Nationwide, at least 10 million properties may have “major” and “extreme” wildfire risk, according to First Street Foundation.

How to reduce premiums in high-risk areas

Regardless of where you live, it’s critical to do your homework before purchasing a property, suggests Barry of the Insurance Information Institute.

Before making an offer, you can use free tools like ClimateCheck or Risk Factor to measure long-term climate risk for a specific property. 

‘Climate migration’ could become a problem as climate change accelerates

Current homeowners may ask their insurance provider about discounts for taking steps to mitigate possible damage from climate events, such as storm-proofing your home, said Howard from Policygenius.

You may also save money by shopping around and bundling home and auto policies. Homeowners insurance is no longer a “set-it-and-forget-it” type of thing, he said. 

And if you have sufficient emergency savings, you may consider lowering your premiums by increasing your deductible, Howard said.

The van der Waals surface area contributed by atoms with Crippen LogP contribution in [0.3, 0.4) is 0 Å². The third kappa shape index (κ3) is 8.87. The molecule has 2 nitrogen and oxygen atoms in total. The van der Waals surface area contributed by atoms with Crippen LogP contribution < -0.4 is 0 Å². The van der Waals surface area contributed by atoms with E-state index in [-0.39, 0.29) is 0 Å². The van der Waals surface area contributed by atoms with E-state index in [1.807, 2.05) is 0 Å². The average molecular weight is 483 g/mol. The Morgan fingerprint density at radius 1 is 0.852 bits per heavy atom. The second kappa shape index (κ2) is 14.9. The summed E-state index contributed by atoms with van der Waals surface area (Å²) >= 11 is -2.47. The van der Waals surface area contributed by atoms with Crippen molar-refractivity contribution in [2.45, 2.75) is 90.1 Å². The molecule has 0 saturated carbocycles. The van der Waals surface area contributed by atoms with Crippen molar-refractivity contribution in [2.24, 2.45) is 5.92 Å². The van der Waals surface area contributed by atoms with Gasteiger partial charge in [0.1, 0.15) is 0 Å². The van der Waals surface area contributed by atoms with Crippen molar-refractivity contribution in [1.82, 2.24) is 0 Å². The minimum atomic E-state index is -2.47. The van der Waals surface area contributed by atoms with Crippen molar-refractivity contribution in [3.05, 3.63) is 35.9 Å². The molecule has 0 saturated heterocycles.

What You Need to Know About Changes to Cyber Insurance

The world of cyber insurance has gone through a slew of changes in the past five years. Why? There has been an exponential growth in the number, scale, and technique of cyber attacks. Each of these increases has led to an increase in demand for cybersecurity insurance, a consequential increase in premiums as well as some other adjustments.

Let’s go over the basics of cyber insurance so we can understand the impact of these changes. 

What is Cybersecurity Insurance?

Cyber insurance, also called cyber security or cyber liability insurance, covers businesses against losses resulting from data breaches. This form of insurance primarily applies to businesses that run secure networks as part of their daily operations.

A cyber attack on a business without cyber insurance may result in legal fees, compromised data, and the loss of computer systems. 42% of small businesses have experienced a cyberattack within the past year and 53% have experienced multiple data breaches.